Caddy v2.5.0-rc.1 and x-forwarded headers

1. Caddy version (caddy version):


2. How I run Caddy:

a. System environment:


b. Command:

BASIC_AUTH_PASSWORD_HASHED=$(caddy hash-password --plaintext $BASIC_AUTH_PASSWORD) caddy run --config /etc/caddy/Caddyfile.json

3. The question I have:

Here are two excerpts from the latest Caddy release v2.5.0-rc.1:

  • Reverse proxy: The X-Forwarded-Host header will now be automatically set, along with X-Forwarded-For and X-Forwarded-Proto.

  • :warning: Reverse proxy: Incoming X-Forwarded-* headers will no longer be automatically trusted, to prevent spoofing. Now, trusted_proxies must be configured to specify a list of downstream proxies which are trusted to have sent good values. You only need to configure trusted proxies if Caddy is not the first server being connected to. For example, if you have Cloudflare in front of Caddy, then you should configure this with Cloudflare’s list of IP ranges.

I’m a little confused about them and they seem to be conflicting to me?

My questions are:

  • If I don’t set trusted_proxies will any X-Forwarded headers be passed to my Node.js application?
  • In which scenarios specifically are X-Forwarded-Host, X-Forwarded-For and X-Forwarded-Proto set?

4. Relevant information:

I run Caddy behind a bunch of proxies that do various things like caching and WAF.

I just wanted to drop this here -

Based on the answers above, this change may not be compatible with Section which is (a product simply described as) similar to CloudFlare, due to Section not being able to provide a list of IPs.

  • If I don’t set trusted_proxies will any X-Forwarded headers be passed to my Node.js application?
  • In which scenarios specifically are X-Forwarded-Host, X-Forwarded-For and X-Forwarded-Proto set?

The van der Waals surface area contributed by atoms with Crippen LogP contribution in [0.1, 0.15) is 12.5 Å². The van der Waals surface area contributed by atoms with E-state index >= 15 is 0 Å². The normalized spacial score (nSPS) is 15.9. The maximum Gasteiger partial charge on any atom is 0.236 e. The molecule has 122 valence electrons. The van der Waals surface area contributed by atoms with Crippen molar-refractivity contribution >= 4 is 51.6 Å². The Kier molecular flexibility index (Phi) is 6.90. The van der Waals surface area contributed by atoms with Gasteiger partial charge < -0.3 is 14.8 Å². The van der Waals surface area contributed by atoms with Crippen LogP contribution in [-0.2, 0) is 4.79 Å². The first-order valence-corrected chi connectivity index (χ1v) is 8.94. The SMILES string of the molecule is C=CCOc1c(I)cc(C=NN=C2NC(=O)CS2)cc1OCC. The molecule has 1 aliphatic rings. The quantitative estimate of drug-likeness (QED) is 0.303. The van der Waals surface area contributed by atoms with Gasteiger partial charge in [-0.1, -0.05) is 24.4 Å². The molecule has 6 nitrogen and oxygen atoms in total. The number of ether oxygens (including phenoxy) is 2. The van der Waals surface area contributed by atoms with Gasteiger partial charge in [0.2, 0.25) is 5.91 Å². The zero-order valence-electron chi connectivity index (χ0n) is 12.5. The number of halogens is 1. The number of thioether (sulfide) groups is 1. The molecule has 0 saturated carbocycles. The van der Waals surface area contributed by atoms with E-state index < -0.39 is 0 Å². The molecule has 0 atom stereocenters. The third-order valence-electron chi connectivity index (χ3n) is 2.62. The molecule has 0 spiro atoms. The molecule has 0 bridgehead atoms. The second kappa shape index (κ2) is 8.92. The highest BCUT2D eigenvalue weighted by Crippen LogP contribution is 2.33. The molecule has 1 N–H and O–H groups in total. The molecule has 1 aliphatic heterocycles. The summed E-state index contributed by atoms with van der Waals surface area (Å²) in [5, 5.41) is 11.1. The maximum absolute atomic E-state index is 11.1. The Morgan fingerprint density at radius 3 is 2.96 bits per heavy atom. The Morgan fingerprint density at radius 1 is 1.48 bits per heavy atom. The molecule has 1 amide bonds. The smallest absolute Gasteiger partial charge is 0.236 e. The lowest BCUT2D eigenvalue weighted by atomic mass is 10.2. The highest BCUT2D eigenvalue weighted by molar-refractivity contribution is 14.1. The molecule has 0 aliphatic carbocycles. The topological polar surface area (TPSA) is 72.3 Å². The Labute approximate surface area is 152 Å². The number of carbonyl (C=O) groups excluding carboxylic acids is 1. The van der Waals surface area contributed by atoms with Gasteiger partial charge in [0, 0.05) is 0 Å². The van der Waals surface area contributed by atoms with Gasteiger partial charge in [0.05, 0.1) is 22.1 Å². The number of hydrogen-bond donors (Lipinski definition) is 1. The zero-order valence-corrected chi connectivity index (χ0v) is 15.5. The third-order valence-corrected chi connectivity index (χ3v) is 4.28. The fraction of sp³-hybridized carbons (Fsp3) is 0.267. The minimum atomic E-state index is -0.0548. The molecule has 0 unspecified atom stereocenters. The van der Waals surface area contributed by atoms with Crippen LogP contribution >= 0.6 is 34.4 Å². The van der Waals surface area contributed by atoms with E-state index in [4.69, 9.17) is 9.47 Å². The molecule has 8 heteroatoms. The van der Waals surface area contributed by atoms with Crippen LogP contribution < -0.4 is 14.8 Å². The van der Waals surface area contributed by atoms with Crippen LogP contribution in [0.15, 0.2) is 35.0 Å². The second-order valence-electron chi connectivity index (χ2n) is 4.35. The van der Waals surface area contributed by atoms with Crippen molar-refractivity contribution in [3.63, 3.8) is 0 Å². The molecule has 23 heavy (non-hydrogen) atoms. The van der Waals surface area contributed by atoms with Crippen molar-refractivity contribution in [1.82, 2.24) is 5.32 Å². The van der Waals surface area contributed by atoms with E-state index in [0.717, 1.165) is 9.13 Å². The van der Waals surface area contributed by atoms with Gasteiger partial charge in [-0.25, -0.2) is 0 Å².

If trusted_proxies is not set, Caddy will remove previous values and set X-Forwarded-Host, X-Forwarded-For, and X-Forwarded-Proto using the details from the time of the request. So in your case, it would use the Host header set by Cloudflare and the IP of CloudFlare’s edge host, which isn’t entirely useful.

In cases like this where you don’t have a list of IP ranges, the best way to work around this would likely be to authenticate CloudFlare via a different method, then set the trusted_proxies to CloudFlare has a feature called Authenticated origin pulls, which has their edge present a client certificate to your origin. You can enable that and use a client_auth block in your Caddyfile to require verification. As long as client auth uses the require_and_verify mode, I would not hesitate to open up the range of trusted proxies.

This blog post seems to cover enabling authenticated origin pulls and configuring client_auth pretty well, though I haven’t tried that example specifically.


What @patrickeasters wrote is correct, but I’ll try to clarify the release notes further

This just means that, in prior versions, we only used to set X-Forwarded-For and X-Forwarded-Proto automatically, but now as of v2.5.0, we’re also setting X-Forwarded-Host by default. For most users, this shouldn’t change much, but it might save you a line of config if you were already setting X-Forwarded-Host yourself in your config.

In prior versions, when Caddy was behind another proxy (e.g. Cloudflare, etc), it would look at and use the values of the X-Forwarded-For and X-Forwarded-Proto headers that came on the request (assuming they exist on the request) assuming that the values were set by a trusted proxy.